ORGANOPHOSPHATES IN MECONIUM OF NEWBORN BABIES WHOSE MOTHERS RESIDED IN AGRICULTURAL AREAS OF THAILAND
Chompunut Onchoi1, Pornpimol Kongtip1,3, Noppanun Nankongnab1,3, Suttinun Chantanakul1,3, Dusit Sujirarat2 and Susan Woskie4
Keywords:GC-MS, meconium, organophosphate, pesticide, Thailand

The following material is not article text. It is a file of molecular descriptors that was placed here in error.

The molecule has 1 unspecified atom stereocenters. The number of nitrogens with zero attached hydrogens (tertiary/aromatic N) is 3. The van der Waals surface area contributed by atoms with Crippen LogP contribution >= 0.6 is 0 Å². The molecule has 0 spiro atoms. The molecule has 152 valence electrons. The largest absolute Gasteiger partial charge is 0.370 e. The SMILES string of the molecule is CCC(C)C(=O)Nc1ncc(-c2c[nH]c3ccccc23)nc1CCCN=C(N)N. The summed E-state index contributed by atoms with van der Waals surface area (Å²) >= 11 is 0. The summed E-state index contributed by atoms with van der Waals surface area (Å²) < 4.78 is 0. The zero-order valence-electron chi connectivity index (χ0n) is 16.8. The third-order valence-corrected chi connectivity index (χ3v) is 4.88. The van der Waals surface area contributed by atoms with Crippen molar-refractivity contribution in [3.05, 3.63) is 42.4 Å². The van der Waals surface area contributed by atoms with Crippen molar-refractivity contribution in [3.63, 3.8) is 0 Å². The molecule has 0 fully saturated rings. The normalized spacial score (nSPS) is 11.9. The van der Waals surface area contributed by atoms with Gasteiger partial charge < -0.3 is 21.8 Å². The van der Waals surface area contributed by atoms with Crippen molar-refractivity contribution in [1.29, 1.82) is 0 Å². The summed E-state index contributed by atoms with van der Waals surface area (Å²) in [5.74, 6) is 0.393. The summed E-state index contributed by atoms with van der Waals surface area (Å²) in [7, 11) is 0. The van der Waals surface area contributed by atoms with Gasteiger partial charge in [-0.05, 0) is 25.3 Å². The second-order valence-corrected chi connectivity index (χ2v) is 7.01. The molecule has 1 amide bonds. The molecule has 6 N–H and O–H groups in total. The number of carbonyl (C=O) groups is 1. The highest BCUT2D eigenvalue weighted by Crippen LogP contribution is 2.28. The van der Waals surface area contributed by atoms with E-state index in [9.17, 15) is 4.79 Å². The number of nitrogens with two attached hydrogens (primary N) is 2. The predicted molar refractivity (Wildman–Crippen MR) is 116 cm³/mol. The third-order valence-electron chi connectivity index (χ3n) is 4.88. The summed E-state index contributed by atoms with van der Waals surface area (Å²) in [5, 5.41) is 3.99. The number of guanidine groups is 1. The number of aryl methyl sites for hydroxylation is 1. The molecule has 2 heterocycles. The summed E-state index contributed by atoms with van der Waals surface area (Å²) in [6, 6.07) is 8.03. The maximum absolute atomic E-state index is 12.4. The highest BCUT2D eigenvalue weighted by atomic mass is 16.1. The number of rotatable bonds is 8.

Organophosphates (OPs) are widely used for pest and weed control in many countries including Thailand. In addition to causing environmental pollution, OPs affect human health by overstimulating neurotoxicants, and OP exposure during pregnancy can lead to adverse health effects of mothers and their fetuses. Using gas chromatography-mass spectrometry with a dedicated extraction protocol to identify OPs in meconium of newborn babies (n = 68) from hospitals in Amnat Charoen, Kanchanaburi and Nakhon Sawan provinces, agricultural regions of Thailand, among ten OP types analyzed, eight were detected in 98% of meconium samples (chlorpyrifos (median ± interquartile range (IQR) 0.08 ± 0.03-0.16 µg/g) in 32% of samples, demeton-s-methyl (0.35 ± 0.26-0.49 µg/g) in 73%, dichlorvos (0.67 ± 0.58-0.71 µg/g) in 38%, dimethoate (0.43 ± 0.09-1.56 µg/g) in 50%, ethion (0.21 ± 0.19-0.26 µg/g) in 12%, malathion (0.28 ± 0.15-0.52 µg/g) in 50%, omethoate (5.63 ± 4.85-8.57 µg/g) in 34%, and tolclofos-methyl (0.08 ± 0.03-0.10 µg/g) in 41%). There are no significant differences in these parameters from babies whose mothers did and did not work in the agricultural or who lived near (within one km) and distant from farmland. The findings should be of benefit in developing programs to protect pregnant women and newborn babies from exposure to OP pesticides.